Soon to be veteran with career advice

AlexJLeeAlexJLee Registered Users Posts: 1 ■□□□□□□□□□
Making a career change to the IT industry. I’m currently in the military with some experience with computers/routers etc. I’ve always had a passion for technology. I strive to know the ins and outs. I looking into a school for degrees, certs or both. I’m a little lost on what path I should take. I read a lot of opinions saying to pick one not both since money can be an issue. I have the GI Bill to pay for this so that's not a factor with me. I thinking networking is the way to go but I might be wrong. This is the school I'm looking at for a degree https://www.ivytech.edu/programs-a-z/index.html (list of all the programs they offer). This is the technical school I’m looking at to get certifications http://www.mycomputercareer.edu/mycomputercareer-programs/ (list of all the certs/programs they offer). Anyone have any guidance on what I should go for? Any help would be appreciated.

Comments

  • yoba222yoba222 Senior Member Member Posts: 1,091 ■■■■■■■■□□
    Highly recommend go for a bachelor's and as many grad level credits you can get as well. Highly recommend attending a college near where you live so you can take advantage of all that sweet, sweet housing allowance (that's not taxed) that you would otherwise be forfeiting with an online degree.

    If you plan on living near a base, visit all of the college representatives that might have an office there. Some bases allow those colleges to give night classes and they are usually on an accelerated schedule and can offer summer courses as well. This can be even if you are no longer in the military at all. If you exploit military campus classes and then line everything up right it's possible to squeeze a masters degree out of the GI bill. I did it.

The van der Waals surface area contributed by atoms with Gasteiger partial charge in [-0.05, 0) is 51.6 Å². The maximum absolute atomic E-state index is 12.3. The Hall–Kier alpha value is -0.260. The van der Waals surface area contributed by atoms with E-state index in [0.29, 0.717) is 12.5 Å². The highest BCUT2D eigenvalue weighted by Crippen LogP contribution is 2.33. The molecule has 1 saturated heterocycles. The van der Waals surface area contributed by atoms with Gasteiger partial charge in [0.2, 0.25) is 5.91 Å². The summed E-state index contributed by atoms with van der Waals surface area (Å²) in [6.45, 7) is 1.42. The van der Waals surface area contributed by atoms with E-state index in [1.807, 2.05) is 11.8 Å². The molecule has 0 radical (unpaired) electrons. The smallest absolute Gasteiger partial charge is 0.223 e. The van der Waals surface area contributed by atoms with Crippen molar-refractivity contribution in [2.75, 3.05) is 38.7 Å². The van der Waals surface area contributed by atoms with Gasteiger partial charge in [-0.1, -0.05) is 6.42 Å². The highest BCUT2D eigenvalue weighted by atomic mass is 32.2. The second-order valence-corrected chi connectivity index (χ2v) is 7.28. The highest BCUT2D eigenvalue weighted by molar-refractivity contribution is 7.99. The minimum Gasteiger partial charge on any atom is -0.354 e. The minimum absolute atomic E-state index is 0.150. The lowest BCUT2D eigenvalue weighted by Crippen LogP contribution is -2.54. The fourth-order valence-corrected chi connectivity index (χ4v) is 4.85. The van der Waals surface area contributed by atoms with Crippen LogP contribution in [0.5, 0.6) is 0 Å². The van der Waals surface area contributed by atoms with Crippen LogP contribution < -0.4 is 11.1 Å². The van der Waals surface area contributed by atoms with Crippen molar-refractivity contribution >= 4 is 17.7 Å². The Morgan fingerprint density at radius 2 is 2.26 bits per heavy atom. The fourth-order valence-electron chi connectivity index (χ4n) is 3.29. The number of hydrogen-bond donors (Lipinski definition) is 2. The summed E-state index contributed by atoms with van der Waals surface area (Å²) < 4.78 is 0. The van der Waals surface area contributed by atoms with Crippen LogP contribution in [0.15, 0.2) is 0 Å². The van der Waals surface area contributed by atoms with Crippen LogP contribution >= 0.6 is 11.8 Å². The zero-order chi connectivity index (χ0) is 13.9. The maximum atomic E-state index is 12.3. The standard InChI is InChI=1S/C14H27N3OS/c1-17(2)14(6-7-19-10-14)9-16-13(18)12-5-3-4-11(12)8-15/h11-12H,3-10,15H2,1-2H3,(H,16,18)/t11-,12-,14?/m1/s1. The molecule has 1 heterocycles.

Plan B: Apply for a prestigious school. Depending on the program (yellow ribbon, etc.) some GI bills foot surprisingly expensive bills. I've heard NYU is possible on a GI bill for example.
    2017: GCIH | LFCS
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  • beadsbeads Senior Member Member Posts: 1,470 ■■■■■■■■□□
    Familiar enough with Ivy Tech is as I live in Chicago, drive by the campus often enough on the weekends but I've already digressed. Purdue Central is just down the road when you feel the need to complete your four year.

    First while you still have access to free CLEP test I would certainly recommend knocking out at the very least college algebra if not statistics for FREE. Most colleges and universities will transfer a certain number of CLEP tests for credit, usually 8-16 hours. CLEP will help your study skills and prepare you for the longer version of studying for classes and generally part of any long degree coursework.

    Worry less about certifications as much as the degree work. Frankly, most hiring managers want experience first, education second (chicken before the egg) then certifications. I generally pass on resumes that are heavy on certifications but light on experience and some sort of degree. I have one on my desk that lists a degree in automotive mechanics and a CISSP as recent education. Skeptically, I will interview this one but the candidate is not going to my team so its just a courtesy on my part.

    Get the education first, pick up certs as you develop more of a taste for what really interests you and any real world experience you can - particularly if your interested in networking. Less so for administration where I have meet many folks without formal education.

    -b/eads
  • dmoore44dmoore44 Member Posts: 646
    I'll second b/eads' advice: take as many CLEP and DANTES tests as you can. Especially for those courses that you're not going to want to sit through an entire semester for. When I was in the Air Force, there were a few of us that would go take a test every week - there are lots of subjects available, so I'm sure you can find a few that will require minimal studying before you head in to the exam.

    Since cost isn't one of your primary concerns, I'll throw Syracuse's BS: IT&M out there. It's not as heavy on technical subjects (I believe their description states that they focus more on the "human side of technology"), but don't let that scare you off. You can pick up much of the practical knowledge of IT via OJT or other training resources (MOOCs, SANS, etc...). What you'll have a harder time finding once you're out of school is training that will help you link technology to business concerns, and that's what programs like the IT&M will teach.
    Graduated Carnegie Mellon University MSIT: Information Security & Assurance Currently Reading Books on TensorFlow
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